BN: As a person, to be involved in a fight like this, what does that feel like?

I used to spar with Nigel Benn when he was fighting in the Chris Eubank days. I know what Nigel Benn is all about and we’ve stayed friends since then. Nigel is my friend, he brought his son to me to look after because he stayed in Australia. He didn’t just want to bring his son to train with [i]someone[i], he wanted him to train with me, he’s become part of family. It’s massive to me, personally.

At the same time this is my job, it’s my destiny to take him through to this fight. And I’ve got belief that he’ll be victorious in this fight.

BN: So you have to balance the emotion with being professional.

Exactly. That is what I’m going to do. This is a job, this is just another fight, and I’m going to get my fighter in brilliant condition, mentally and physically. Whatever obstacles we have to overcome in training we will, and any obstacles in the fight, I believe he will do that.

BN: Nigel is coming over soon. What is this whole experience and event going to be like for him?

I’ve known him for a long time, we used to go out clubbing, we’ve trained together. I knew Conor’s mum before Nigel knew her so I know the family really well. I’m really looking forward to it. He comes over two-to-three times a year anyway so it’s not going to be anything different, I love having him around. The good thing about Nigel is he’s never once interfered in all that we’ve done. All he’s done is applauded everything I’ve done for his son. I would expect the same from Nigel if my son was in Australia and Nigel was training, I know he’d look after my son in the same way. If he’s got anything to say to Conor [in regard to training] he’ll ring me, ‘I’ve just watched this and I think Conor should work on this.’ And by the way, I’m not one to turn down advice from one of the greatest British fighters we’ve ever had. If he sees something that needs to be applied then I’ll apply that.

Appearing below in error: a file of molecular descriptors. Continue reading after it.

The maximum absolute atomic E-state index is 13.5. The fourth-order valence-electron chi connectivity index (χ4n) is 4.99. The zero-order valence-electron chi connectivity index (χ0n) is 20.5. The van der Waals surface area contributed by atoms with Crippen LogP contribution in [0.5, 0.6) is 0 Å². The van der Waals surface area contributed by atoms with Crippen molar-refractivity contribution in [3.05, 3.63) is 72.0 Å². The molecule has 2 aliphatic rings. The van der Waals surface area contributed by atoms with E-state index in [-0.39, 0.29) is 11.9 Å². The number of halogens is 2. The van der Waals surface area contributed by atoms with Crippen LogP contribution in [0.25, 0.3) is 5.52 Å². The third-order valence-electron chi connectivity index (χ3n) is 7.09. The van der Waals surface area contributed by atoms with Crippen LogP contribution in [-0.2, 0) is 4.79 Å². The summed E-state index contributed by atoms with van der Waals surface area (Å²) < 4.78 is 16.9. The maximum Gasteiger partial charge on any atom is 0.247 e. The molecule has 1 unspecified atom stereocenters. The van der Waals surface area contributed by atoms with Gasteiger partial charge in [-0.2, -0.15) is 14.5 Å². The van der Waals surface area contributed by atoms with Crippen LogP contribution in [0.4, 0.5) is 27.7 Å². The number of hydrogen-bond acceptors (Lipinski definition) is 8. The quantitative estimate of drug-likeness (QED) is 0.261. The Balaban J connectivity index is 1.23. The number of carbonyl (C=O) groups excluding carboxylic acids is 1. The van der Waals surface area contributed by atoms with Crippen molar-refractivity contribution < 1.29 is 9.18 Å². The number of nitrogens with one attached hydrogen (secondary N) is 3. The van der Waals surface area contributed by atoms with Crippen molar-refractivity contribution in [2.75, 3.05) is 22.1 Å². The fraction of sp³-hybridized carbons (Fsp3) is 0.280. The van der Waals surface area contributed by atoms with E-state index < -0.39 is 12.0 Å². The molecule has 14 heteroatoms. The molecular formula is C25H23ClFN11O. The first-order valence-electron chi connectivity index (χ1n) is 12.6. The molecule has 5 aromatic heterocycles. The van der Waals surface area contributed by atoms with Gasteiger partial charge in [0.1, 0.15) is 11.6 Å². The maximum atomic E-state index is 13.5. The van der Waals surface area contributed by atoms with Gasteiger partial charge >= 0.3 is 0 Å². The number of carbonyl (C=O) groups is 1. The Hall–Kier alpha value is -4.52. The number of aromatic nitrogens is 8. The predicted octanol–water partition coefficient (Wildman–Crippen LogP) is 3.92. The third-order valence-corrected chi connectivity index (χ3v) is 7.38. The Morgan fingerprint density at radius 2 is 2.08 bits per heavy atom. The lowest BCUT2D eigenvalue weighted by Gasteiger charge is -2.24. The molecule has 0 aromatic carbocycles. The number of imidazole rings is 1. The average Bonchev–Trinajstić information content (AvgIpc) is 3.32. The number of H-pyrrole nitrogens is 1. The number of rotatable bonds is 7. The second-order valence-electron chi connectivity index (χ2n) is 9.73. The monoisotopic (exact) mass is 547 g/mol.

To be honest, he’s not really been involved in the technical side and he says that if we came from different generations he would have loved me to have trained him, that he would have been a smarter boxer.

BN: Can you enjoy this circus, this event and what will be an occasion?

I don’t know if ‘enjoying’ is the right word. This is my job at the end of the day, like you do your job. You come interview Conor, next week there will be another fighter to interview. This is a massive occasion, a massive event, but you’re still doing your job by being here. And it’s still my job to do what I do. This is my 26th year as a coach, so I’m wielding a lot of experience from my life and I’ve created a few world champions, numerous British, Commonwealth and European champions so all my experience comes into play. That will brush off on Conor. Like I have said all along, he is capable of being victorious in this fight.